West Bank filmmaker Amin Nayfeh, 33, now living in Ramallah, is one of the many directors and writers whose films have been included in the collection.
“I was very happy, and very surprised to be honest. Buying 32 titles was a bold thing, especially given what happened earlier this year,” Nayfe told Granthshala.
Nayfe said, “Our stories are not well known. Although we make films that travel internationally, our reach has never been so great.” “Now that it is available to the public, anywhere, in any country, at any time, it is a great achievement for Palestinian filmmakers.”
Nayfe wrote and directed the 10-minute short film “The Crossing” included in the collection. The film is based on a true story that happened to him and his siblings at an Israeli outpost when they were trying to visit their ailing grandfather, who lived on the other side of the wall in the occupied Palestinian Territory.
“Ever since the wall was built, we were cut off on the other side of the wall in the area occupied by part of our family,” Nayfe said. “It bought me and many painful and painful memories for the families of thousands of Palestinians.”
‘Now people can know the truth’
In May, an already tense situation worsened, prompted by moves to displace Palestinian families from their homes in East Jerusalem near the Old City. Protests against possible evictions exploded at one of the city’s holiest sites, known to Muslims as the Noble Sanctuary and to Jews as the Temple Mount.
As Palestinian protesters pelted stones at police, Israeli forces entered Islam’s third holiest site, the Al Aqsa Mosque, with stun grenades hurled at protesters and worshipers.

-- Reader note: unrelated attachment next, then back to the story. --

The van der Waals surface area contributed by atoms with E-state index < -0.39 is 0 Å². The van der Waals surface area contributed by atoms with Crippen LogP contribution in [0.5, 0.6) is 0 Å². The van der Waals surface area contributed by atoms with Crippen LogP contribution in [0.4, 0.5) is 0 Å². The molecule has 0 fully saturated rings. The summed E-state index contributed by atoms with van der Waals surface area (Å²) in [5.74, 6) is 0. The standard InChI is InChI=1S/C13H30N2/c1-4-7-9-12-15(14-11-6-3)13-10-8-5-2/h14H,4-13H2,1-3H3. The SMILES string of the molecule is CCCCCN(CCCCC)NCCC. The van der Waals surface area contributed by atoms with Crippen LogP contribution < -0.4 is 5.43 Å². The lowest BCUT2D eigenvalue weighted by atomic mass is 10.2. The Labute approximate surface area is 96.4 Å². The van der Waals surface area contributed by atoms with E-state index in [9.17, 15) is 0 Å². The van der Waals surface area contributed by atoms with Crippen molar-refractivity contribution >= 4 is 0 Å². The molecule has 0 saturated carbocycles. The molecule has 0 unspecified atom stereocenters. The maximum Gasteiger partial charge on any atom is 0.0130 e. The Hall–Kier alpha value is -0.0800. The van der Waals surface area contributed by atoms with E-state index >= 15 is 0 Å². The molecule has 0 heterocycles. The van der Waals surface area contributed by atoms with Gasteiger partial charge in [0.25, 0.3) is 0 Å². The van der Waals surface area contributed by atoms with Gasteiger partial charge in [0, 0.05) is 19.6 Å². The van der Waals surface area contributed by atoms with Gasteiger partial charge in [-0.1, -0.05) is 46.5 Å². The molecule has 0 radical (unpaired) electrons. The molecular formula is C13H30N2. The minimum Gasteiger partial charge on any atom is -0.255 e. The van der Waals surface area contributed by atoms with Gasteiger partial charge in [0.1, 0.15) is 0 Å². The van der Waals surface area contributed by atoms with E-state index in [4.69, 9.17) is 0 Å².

“It’s not a conflict. I’m living in possession, I’m not in conflict with anybody. I’m being captured, I’m being harassed, I’m being harassed, ethnically purified going, and it’s far from being in conflict,” Nayfeh said. “People like to put equal responsibility equally on both sides and this is a great injustice to us Palestinians.”
But Nayfeh says he firmly believes in the power of storytelling, and has “a lot of hope” from the launch of Netflix’s “Palestinian Stories” collection.
“Ultimately we think, I wouldn’t call it justice, but a difference in the international response to our part of the world and what is happening to us,” he continued.
Other award-winning titles included in the collection are “A Man Returned” by Mahdi Flaefel, “Like 20 Impossibles” by Annemarie Zakir, and “It Must Be Heaven” by Elia Suleiman.
“While these stories are distinctly and authentically Arab, the themes are quintessentially human, and will resonate with audiences around the world. That’s the real beauty of storytelling.”
Many of the stories shed light on the brutal realities of life in the occupied Palestinian territories under Israeli rule or what it is like living in Palestinian refugee camps, but the films are also about love, comedy, and the pride of being a Palestinian.
“I hope these films will raise awareness,” Nayfe said. “Many people say they don’t know what’s going on, right now you have so many titles telling stories in different genres, documentaries, short films and feature films. Now people can know the truth. That’s a lot. It’s a big deal.”
Credit : www.cnn.com